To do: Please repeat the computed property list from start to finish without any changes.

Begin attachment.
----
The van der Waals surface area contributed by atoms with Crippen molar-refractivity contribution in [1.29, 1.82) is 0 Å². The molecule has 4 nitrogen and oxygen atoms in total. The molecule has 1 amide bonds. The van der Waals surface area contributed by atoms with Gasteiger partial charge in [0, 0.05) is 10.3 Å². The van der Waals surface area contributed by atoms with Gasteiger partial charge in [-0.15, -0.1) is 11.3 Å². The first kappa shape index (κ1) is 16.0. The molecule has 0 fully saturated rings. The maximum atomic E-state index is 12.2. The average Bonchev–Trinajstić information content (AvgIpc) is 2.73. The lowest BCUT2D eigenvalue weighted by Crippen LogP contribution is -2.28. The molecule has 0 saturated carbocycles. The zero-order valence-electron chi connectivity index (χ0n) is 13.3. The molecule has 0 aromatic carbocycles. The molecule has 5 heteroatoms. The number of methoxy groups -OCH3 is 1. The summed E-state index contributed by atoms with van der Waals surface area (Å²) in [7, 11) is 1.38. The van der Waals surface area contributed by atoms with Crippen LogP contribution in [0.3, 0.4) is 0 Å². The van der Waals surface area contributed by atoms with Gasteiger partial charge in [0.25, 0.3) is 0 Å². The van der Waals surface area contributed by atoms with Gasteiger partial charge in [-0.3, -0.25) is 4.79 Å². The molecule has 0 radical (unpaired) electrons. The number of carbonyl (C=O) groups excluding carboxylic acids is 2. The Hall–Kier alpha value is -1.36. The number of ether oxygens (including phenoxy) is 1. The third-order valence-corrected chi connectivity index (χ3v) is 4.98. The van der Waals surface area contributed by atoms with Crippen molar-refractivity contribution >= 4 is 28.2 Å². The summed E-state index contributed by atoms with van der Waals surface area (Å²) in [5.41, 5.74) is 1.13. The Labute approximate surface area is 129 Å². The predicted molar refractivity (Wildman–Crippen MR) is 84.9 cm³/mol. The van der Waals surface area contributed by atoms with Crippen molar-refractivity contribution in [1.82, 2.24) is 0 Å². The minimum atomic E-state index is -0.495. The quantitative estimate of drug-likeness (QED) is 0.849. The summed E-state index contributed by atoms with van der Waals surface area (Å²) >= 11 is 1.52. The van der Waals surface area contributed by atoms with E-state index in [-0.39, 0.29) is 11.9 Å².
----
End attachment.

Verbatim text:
The van der Waals surface area contributed by atoms with Crippen molar-refractivity contribution in [1.29, 1.82) is 0 Å². The molecule has 4 nitrogen and oxygen atoms in total. The molecule has 1 amide bonds. The van der Waals surface area contributed by atoms with Gasteiger partial charge in [0, 0.05) is 10.3 Å². The van der Waals surface area contributed by atoms with Gasteiger partial charge in [-0.15, -0.1) is 11.3 Å². The first kappa shape index (κ1) is 16.0. The molecule has 0 fully saturated rings. The maximum atomic E-state index is 12.2. The average Bonchev–Trinajstić information content (AvgIpc) is 2.73. The lowest BCUT2D eigenvalue weighted by Crippen LogP contribution is -2.28. The molecule has 0 saturated carbocycles. The zero-order valence-electron chi connectivity index (χ0n) is 13.3. The molecule has 0 aromatic carbocycles. The molecule has 5 heteroatoms. The number of methoxy groups -OCH3 is 1. The summed E-state index contributed by atoms with van der Waals surface area (Å²) in [7, 11) is 1.38. The van der Waals surface area contributed by atoms with Crippen LogP contribution in [0.3, 0.4) is 0 Å². The van der Waals surface area contributed by atoms with Gasteiger partial charge in [0.25, 0.3) is 0 Å². The van der Waals surface area contributed by atoms with Gasteiger partial charge in [-0.3, -0.25) is 4.79 Å². The molecule has 0 radical (unpaired) electrons. The number of carbonyl (C=O) groups excluding carboxylic acids is 2. The Hall–Kier alpha value is -1.36. The number of ether oxygens (including phenoxy) is 1. The third-order valence-corrected chi connectivity index (χ3v) is 4.98. The van der Waals surface area contributed by atoms with Crippen molar-refractivity contribution >= 4 is 28.2 Å². The summed E-state index contributed by atoms with van der Waals surface area (Å²) in [5.41, 5.74) is 1.13. The Labute approximate surface area is 129 Å². The predicted molar refractivity (Wildman–Crippen MR) is 84.9 cm³/mol. The van der Waals surface area contributed by atoms with Crippen molar-refractivity contribution in [1.82, 2.24) is 0 Å². The minimum atomic E-state index is -0.495. The quantitative estimate of drug-likeness (QED) is 0.849. The summed E-state index contributed by atoms with van der Waals surface area (Å²) >= 11 is 1.52. The van der Waals surface area contributed by atoms with E-state index in [-0.39, 0.29) is 11.9 Å².